I also think what’s also troubling about these groups affiliating with the AFL-CIO is that it sort of signals the shift that the AFL-CIO’s becoming a full-time campaign political organization and getting away from really organizing and worker education, and focusing more on how do we generate noise within the Beltway. Because look at these organizations like National Council of La Raza and Sierra Club. They have no real members. They have people that give them money, but they don’t have members in the sense that the labor movement has members that vote on who are union leaders and who are union presidents.
I think it’s a valiant effort in the sense that, you know, Trumka is obviously trying to find more community allies, trying to reach out, get labor more in the game on some areas. But I don’t really know what it means, if it means anything at all. It might just be posturing. Who knows?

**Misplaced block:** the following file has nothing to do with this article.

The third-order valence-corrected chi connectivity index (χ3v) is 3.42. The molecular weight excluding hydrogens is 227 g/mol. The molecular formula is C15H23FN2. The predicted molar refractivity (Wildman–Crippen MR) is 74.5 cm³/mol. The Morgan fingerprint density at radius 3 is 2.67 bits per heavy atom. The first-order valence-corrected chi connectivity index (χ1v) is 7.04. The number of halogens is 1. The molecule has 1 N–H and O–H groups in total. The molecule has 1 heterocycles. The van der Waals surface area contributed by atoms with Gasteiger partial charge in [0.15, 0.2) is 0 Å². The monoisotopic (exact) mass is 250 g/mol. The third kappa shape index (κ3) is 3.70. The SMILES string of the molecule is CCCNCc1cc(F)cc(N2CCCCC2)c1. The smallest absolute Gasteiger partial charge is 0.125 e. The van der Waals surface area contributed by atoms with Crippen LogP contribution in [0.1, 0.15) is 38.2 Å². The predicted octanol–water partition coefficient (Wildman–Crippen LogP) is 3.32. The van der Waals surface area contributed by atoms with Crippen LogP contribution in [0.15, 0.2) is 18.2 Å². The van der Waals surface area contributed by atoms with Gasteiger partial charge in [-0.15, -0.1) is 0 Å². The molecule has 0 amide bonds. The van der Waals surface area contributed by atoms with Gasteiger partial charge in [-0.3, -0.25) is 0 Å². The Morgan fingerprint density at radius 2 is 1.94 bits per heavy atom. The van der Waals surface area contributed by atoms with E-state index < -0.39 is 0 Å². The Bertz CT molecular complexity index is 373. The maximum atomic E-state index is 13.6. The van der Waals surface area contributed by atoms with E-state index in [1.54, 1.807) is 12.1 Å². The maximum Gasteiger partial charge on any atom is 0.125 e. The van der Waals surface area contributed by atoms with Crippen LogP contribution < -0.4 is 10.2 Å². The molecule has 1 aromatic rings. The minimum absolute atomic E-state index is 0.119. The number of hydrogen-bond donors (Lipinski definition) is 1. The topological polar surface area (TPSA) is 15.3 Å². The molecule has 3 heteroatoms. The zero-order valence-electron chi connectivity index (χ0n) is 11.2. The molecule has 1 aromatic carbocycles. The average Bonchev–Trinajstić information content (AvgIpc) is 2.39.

Winship: What’s happened to labor reporting in America, Mike?
Elk: I think we’ve definitely seen labor reporting disappear from the mainstream media. There’s few left anymore. I know most of them personally. There’s probably only a dozen of us. And we’ve seen recently, my generation, particularly after Wisconsin, pick up a lot of the slack in labor reporting, but it’s been done on the left. And while they’re getting a lot of worker’s stories out there there hasn’t been a lot of investigative journalism going on, on the labor beat on the left. I think the left tends to skew away from investigative journalism because it’s expensive, it’s time consuming, and you can’t use freelancers really to do investigative work because once you do an investigative project you don’t know what you’re going to come up with.
So I think, you know, following Wisconsin, we have seen a lot more worker’s voices out there but we aren’t seeing the kind of quality investigative reporting we used to get on the labor beat.